Which is the best jobsite table saw? I’m comparing the Bosch 4100-10 with the DeWalt DWE7491RS.
A good worksite table saw is a reliable, versatile tool. Their portability makes them great for moving from job site to job site, and they store easily for those needing a minimalist table saw for a home woodshop. Whether you’re a contractor or a hobbyist, a jobsite table saw is an excellent tool to have in your arsenal.
But which one should you get? In this article I’ll compare them side by side to find out which is the best overall, and which one provides the best value for money.
In terms of size and portability, the Bosch 4100-10 wins hands down. This saw is a third lighter than the DeWalt, weighing in at 60 pounds. The DeWalt is still a highly portable saw, able to pack down and go relatively smoothly, just not as quickly as the Bosch. The Dewalt weighs 90 pounds, making transportation a bit more complicated.
Both of these saws accommodate 10” blades and can be adapted to use dado blades with a special insert, purchased separately (for example these from Woodcraft). Each of these saws comes complete with a 24-tooth ripping blade to get you on your way to completing your first project.
The saws are on equal footing for a 90° cut, each with a cutting depth of 3 ⅛”. When it comes to 45° cuts, the Bosch offers ¼” more depth, coming in at 2 ½” with the Dewalt trailing at 2 ¼”, meaning the Bosch will handle marginally thicker materials better.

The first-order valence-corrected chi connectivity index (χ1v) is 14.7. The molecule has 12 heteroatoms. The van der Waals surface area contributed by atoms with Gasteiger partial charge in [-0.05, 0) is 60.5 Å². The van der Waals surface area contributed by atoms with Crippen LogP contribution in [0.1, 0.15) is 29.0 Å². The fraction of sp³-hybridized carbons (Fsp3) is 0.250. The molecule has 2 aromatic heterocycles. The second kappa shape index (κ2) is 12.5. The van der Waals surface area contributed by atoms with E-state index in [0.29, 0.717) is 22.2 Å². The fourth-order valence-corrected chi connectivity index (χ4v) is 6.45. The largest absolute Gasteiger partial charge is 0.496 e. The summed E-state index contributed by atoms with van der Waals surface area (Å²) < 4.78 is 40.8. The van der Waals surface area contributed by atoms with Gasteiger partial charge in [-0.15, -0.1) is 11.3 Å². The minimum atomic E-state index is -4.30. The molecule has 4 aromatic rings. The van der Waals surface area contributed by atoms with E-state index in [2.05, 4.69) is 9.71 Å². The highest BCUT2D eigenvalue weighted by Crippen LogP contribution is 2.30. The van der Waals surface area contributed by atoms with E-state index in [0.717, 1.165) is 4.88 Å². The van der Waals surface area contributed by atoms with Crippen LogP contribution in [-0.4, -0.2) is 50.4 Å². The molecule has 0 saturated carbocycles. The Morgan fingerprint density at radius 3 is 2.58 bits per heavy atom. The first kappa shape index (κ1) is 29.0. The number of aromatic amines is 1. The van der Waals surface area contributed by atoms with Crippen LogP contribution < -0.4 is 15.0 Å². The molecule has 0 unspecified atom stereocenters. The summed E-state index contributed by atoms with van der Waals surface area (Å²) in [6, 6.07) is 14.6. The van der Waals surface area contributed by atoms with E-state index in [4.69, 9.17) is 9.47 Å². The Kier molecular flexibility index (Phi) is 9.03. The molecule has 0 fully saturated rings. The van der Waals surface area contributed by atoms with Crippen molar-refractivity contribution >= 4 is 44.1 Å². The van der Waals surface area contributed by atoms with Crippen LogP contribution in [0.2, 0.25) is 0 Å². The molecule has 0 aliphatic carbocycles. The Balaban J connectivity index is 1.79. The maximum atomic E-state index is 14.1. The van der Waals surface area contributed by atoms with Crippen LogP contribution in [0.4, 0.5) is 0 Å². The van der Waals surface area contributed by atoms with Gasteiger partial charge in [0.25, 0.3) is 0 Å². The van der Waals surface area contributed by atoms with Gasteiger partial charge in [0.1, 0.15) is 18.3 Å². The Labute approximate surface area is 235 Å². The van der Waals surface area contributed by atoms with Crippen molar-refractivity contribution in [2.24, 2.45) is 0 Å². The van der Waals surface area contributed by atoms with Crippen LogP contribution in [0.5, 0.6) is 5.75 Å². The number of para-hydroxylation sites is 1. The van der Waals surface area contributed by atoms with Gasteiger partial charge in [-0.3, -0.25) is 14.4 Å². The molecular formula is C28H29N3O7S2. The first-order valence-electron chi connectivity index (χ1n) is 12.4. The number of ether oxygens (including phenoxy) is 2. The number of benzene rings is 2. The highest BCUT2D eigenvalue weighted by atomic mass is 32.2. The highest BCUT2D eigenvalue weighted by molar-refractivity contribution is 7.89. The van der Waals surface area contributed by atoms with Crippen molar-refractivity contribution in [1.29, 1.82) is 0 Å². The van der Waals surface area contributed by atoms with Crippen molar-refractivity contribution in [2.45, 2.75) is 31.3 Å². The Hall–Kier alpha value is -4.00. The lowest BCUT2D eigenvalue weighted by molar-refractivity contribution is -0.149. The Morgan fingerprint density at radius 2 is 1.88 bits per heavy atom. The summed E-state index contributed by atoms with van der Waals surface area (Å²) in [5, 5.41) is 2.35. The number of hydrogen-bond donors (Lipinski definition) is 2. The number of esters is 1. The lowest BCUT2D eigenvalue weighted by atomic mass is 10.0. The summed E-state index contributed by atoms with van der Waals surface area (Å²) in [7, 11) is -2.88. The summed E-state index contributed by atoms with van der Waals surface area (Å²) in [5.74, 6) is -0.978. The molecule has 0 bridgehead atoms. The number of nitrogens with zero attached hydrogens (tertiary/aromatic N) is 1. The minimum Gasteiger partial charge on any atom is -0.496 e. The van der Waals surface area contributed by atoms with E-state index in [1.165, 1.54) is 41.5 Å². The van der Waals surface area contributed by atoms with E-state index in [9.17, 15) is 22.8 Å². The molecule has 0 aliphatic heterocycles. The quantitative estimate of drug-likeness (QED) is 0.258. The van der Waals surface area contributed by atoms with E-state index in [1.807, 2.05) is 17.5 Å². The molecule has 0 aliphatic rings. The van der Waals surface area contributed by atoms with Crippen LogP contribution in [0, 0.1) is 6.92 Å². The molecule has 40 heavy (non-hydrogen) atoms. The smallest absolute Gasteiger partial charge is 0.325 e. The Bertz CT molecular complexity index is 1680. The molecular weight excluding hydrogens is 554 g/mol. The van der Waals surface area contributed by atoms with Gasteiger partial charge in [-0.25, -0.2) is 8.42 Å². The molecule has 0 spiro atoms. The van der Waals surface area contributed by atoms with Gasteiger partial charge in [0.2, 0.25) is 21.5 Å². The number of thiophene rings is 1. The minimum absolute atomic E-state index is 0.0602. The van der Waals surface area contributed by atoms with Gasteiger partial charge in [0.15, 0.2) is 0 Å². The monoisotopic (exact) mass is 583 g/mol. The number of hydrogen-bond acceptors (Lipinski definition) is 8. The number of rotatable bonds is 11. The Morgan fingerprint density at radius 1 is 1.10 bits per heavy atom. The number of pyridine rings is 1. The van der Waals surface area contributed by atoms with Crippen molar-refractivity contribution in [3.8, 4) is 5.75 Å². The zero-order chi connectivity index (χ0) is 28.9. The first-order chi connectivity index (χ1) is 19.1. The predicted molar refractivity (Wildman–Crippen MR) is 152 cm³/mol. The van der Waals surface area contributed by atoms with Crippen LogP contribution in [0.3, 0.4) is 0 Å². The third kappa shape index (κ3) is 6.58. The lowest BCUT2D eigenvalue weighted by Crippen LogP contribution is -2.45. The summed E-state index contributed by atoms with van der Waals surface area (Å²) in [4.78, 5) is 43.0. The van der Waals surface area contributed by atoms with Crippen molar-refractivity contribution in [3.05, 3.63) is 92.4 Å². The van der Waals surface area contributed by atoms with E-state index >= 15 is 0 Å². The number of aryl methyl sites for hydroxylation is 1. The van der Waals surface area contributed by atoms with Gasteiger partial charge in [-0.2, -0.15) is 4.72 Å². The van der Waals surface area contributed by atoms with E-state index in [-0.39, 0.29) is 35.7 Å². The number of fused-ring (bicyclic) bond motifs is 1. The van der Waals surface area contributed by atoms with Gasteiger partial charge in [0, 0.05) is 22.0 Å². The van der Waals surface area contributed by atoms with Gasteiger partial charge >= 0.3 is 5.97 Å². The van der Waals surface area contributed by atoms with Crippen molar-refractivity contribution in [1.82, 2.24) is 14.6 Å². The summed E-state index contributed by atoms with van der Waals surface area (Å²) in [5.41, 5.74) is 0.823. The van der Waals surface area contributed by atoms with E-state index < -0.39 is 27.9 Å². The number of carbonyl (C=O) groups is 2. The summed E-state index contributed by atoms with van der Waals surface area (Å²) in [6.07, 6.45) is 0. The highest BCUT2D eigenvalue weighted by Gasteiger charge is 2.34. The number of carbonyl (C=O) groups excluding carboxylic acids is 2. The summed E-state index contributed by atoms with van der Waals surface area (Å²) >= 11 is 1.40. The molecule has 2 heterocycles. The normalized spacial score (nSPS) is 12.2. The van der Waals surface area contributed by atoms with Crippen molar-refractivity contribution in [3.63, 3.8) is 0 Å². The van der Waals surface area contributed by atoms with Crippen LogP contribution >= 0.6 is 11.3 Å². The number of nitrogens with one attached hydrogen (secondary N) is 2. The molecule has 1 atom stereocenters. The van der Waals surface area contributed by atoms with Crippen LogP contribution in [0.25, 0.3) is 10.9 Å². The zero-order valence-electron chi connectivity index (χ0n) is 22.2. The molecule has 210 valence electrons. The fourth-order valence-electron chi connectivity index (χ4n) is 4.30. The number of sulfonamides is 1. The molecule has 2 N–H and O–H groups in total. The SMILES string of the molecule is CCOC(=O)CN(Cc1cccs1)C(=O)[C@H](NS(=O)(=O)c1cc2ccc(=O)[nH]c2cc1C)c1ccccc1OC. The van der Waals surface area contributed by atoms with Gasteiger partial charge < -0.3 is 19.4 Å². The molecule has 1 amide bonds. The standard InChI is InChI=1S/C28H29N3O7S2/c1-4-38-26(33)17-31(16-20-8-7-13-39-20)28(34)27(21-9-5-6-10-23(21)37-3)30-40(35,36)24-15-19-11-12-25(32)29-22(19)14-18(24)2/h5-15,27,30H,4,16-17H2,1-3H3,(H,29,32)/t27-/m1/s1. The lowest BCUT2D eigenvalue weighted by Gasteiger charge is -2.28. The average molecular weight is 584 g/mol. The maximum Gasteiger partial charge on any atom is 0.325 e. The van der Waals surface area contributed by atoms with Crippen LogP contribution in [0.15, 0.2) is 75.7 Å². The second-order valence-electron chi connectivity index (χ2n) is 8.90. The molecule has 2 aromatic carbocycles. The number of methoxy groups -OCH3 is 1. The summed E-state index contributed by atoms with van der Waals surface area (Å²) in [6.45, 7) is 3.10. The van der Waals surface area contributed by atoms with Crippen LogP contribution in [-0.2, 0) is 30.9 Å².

Both of these saws have a similar work area if you go by the numbers. The DeWalt has an overall work area of 26 ¼” x 22”, and the Bosch features a slightly larger workspace of 29” x 21 ½”. This would give the Bosch 4100-10 a slight edge if it weren’t for DeWalt’s innovative fence design, which we’ll discuss later.
That fence design gives the DeWalt a clear advantage when it comes to rip capacity. The DeWalt 7491RS offers a right-side rip of 32 ½”, and a left-side rip of 24”. The Bosch unit comes in at 30” rip capacity on the right side, 8 ½” on the left. If you’re looking for a saw that can handle larger material, the DeWalt has the edge.
The DeWalt has a slightly larger ripping capacity, but both the Bosch and DeWalt are able rip 4 ft plywood sheets in half.
The two saws sport 15-Amp (~1800W at 120V) motors, with the Dewalt having a slightly higher top speed of 4,800 RPMs. The Bosch is a bit slower, but I have to say I’m a big fan of Bosch’s “soft start” feature. This smart circuitry manages the power load into a more gradual startup curve, meaning it won’t trip a circuit breaker in your home or worksite. This is especially helpful if you’re running a shop vac at the same time.
Both saws are equally powerful, but Bosch has a slight edge thanks to its soft-start feature.
Stands have come a long way. If you need a great example, look no further than Bosch’s innovative “gravity rise” system. I find the Bosh pivot system more comfortable to use than the DeWalt’s four-leg design, giving the 4100-10 the edge when it comes to portability.
With the new 4100-10 upgrade compared to the old 4100-09, Bosch has also made the stand even lighter by cutting its size by 2 inches. This makes it even more portable.